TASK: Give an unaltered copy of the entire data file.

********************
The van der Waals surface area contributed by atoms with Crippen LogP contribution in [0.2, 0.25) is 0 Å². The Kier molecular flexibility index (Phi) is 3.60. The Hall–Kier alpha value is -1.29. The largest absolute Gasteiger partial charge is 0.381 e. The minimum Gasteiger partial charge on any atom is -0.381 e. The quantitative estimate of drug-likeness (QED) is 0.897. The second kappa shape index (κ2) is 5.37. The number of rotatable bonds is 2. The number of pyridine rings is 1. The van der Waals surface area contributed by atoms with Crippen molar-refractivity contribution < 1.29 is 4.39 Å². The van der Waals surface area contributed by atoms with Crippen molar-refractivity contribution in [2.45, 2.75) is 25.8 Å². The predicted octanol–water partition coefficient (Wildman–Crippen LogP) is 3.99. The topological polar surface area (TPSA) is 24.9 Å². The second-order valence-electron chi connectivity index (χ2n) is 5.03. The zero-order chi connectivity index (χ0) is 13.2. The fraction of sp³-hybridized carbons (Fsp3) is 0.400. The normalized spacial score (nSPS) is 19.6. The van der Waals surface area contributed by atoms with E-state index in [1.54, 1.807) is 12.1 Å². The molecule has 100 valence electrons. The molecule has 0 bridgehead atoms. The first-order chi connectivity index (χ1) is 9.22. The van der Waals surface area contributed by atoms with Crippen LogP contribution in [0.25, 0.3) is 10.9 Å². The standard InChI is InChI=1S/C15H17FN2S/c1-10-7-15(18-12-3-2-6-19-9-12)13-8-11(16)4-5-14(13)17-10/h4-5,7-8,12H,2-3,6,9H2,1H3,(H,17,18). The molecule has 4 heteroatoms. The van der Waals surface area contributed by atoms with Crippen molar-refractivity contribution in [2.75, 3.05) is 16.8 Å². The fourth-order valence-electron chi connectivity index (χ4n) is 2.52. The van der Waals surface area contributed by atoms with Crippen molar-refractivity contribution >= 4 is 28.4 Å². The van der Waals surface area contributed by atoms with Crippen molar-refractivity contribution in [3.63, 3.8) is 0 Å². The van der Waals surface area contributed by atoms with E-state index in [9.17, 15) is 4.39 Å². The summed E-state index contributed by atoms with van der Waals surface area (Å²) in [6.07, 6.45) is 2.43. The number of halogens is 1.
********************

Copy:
The van der Waals surface area contributed by atoms with Crippen LogP contribution in [0.2, 0.25) is 0 Å². The Kier molecular flexibility index (Phi) is 3.60. The Hall–Kier alpha value is -1.29. The largest absolute Gasteiger partial charge is 0.381 e. The minimum Gasteiger partial charge on any atom is -0.381 e. The quantitative estimate of drug-likeness (QED) is 0.897. The second kappa shape index (κ2) is 5.37. The number of rotatable bonds is 2. The number of pyridine rings is 1. The van der Waals surface area contributed by atoms with Crippen molar-refractivity contribution < 1.29 is 4.39 Å². The van der Waals surface area contributed by atoms with Crippen molar-refractivity contribution in [2.45, 2.75) is 25.8 Å². The predicted octanol–water partition coefficient (Wildman–Crippen LogP) is 3.99. The topological polar surface area (TPSA) is 24.9 Å². The second-order valence-electron chi connectivity index (χ2n) is 5.03. The zero-order chi connectivity index (χ0) is 13.2. The fraction of sp³-hybridized carbons (Fsp3) is 0.400. The normalized spacial score (nSPS) is 19.6. The van der Waals surface area contributed by atoms with E-state index in [1.54, 1.807) is 12.1 Å². The molecule has 100 valence electrons. The molecule has 0 bridgehead atoms. The first-order chi connectivity index (χ1) is 9.22. The van der Waals surface area contributed by atoms with Crippen LogP contribution in [0.25, 0.3) is 10.9 Å². The standard InChI is InChI=1S/C15H17FN2S/c1-10-7-15(18-12-3-2-6-19-9-12)13-8-11(16)4-5-14(13)17-10/h4-5,7-8,12H,2-3,6,9H2,1H3,(H,17,18). The molecule has 4 heteroatoms. The van der Waals surface area contributed by atoms with Crippen molar-refractivity contribution in [2.75, 3.05) is 16.8 Å². The fourth-order valence-electron chi connectivity index (χ4n) is 2.52. The van der Waals surface area contributed by atoms with Crippen molar-refractivity contribution >= 4 is 28.4 Å². The van der Waals surface area contributed by atoms with Crippen molar-refractivity contribution in [3.63, 3.8) is 0 Å². The van der Waals surface area contributed by atoms with E-state index in [9.17, 15) is 4.39 Å². The summed E-state index contributed by atoms with van der Waals surface area (Å²) in [6.07, 6.45) is 2.43. The number of halogens is 1.